My wife’s boss (a biologist) got a book in her inbox a couple of days ago put out by the North Dakota Bible Society – the grandiosely titled Evolution Cruncher. Apparently someone mailed these to all the biology faculty at the university of Maryland. I had a brief look through last night. I’ve been exposed to creationist literature before, so I sort of knew what to expect. I was nonetheless surprised by how blatantly dishonest this book is. I guess it’s been a while since I read anything by young earth creationists, so my memory had faded somewhat. Take a look at the site. It’s scary that these guys are a significant political constituency in some parts of the country.
I should clarify that I’m not hostile to all creationists – there are sincere and honest people who are creationists. I am, however, extremely hostile to blatant manipulative liars, which the North Dakota Bible Society apparently are.
High amplitude waves in shear thickening liquids have very cool effects. Watch the video.
Now here’s a poor guy who couldn’t catch a break.
First, he’s gelded in a circumcision accident, then he’s raised as a girl at the instigation of a psychologist who believes that gender is a social construct, then after rebelling against this forced gender swap at the age of fifteen, he has to undergo reconstructive surgery and remove the breasts that grew as a result of the hormone treatments, and last week, as a result of a financial fraud that impoverished him, he committed suicide.
As the article says, he made a valuable contribution to science, providing major evidence against the Blank Slate hypothesis, and showing the folks who think that gender is infinitely malleable to be terminally deluded. Thanks to him, perhaps no other little boys will have to go through what he went through.
RIP, David Reimer.
The locust infestation we’re about to have is low fat, zero carbs, and high in protein.
Get ready to put on the feed bag and dig in.
Yoda has died. May he be the first of many four-year olds, and lead the way to two-hundred year old people.
[Via Phil Bowermaster]
I’ve always been fascinated by how quickly the flora can change in just a short distance. Driving to Phoenix from LA on Thursday, I shot this picture of a saguaro–the first one I saw on the trip (forgive the quality–I shot it from a moving car, and cropped it from a much larger photo). It was just a few miles east of the California/Arizona border (and accordingly just a few miles east of the Colorado River). I’ve never seen a saguaro in California–they seem to know where the state border is, at least at this latitude.
This is the transition region from the desolate Colorado Desert (the low desert south of the Mojave that encompasses much of non-coastal non-mountainous southern California) and the beautiful and cactus-filled Sonoran Desert, of which the saguaro cactus is emblematic. It doesn’t seem to be the river itself that demarks it–you don’t see the cactus until you start to climb up into the hills just east of it, out of Blythe. Apparently it’s a combination of longitude and altitude, though as you get farther east and south, toward Tucson where the national monuments are, the suitable altitude can vary considerably.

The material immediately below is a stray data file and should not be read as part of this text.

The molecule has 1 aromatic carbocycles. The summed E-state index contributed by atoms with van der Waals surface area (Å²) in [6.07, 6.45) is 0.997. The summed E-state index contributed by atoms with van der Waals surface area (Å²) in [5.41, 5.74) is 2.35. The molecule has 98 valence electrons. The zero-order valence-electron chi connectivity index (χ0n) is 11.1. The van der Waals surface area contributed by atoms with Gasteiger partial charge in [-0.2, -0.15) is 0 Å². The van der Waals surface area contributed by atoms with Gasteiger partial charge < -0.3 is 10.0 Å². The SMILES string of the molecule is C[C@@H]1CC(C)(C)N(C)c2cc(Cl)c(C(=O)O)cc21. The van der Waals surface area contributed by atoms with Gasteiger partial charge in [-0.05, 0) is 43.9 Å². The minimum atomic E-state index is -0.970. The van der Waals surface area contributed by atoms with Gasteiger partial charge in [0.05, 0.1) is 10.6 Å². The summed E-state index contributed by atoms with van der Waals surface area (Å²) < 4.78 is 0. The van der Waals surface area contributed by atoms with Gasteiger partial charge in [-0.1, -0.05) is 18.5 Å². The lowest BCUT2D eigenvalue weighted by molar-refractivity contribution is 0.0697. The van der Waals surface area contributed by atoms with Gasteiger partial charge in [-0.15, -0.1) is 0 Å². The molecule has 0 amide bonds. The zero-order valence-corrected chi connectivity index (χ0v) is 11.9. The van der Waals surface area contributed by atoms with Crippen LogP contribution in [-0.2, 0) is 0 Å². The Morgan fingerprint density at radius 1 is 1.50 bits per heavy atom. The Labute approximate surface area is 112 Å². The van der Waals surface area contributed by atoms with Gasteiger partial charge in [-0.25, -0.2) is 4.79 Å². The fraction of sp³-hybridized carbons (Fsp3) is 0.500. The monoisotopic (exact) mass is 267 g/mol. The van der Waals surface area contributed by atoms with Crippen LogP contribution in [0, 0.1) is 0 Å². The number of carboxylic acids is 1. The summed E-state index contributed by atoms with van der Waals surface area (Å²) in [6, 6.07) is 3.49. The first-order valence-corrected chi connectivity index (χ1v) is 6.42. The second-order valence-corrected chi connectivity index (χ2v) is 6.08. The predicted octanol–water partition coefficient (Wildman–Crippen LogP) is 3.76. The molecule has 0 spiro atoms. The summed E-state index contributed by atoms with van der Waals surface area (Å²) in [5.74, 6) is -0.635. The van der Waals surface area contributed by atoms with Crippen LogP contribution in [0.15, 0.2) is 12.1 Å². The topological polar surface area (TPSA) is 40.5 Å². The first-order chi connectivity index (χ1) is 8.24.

I’m still going to post on the conference itself, but this is the only picture that came out well, other than one of Jim Muncy. I didn’t have enough light from the distance I was at with my little two megapixel Nikon.
I don’t know whether or not Heather does, but apparently Mickey has two mommies.
Kono, in an email, said the procedure might be useful with animals for agricultural and scientific purposes. When asked if he saw any reason to produce human babies this way, he dismissed the question as “senseless.”
Some lizards and many other animals reproduce with only maternal genes, but mammals do not. Lab experiments in mice had produced embryos and fetuses, but no successful births.
Actually, for reasons stated in the article, this doesn’t mean that human parthenogenesis is just around the corner, but I suspect that it is inevitable. At some point, we’re going to have to work out the sociological implications.
Here’s some research that confirms my own empirical experience–that people become more (or less) physically attractive to you the better you get to know them, depending on other aspects. I’ve noticed that women to whom I woudn’t necessarily have given a second glance upon first exposure become quite physically appealing over time and repeated exposure, if they have other desirable characteristics–they “grow on you,” as the old expression goes (for me, intelligence is a key enhancer).
This is probably a useful evolutionary trait, assuming that monogamy is a useful evolutionary trait.
Well, not completely. They still don’t know why Saint-Exupery’s plane went down, but now they know where.
Which reminds me. I thought that there had been an expedition launched a couple years ago to go look for Amelia Earhart’s Electra, after seeing what may have been wreckage offshore from a satellite image. Does anyone know the status?
Now this is fun engineering.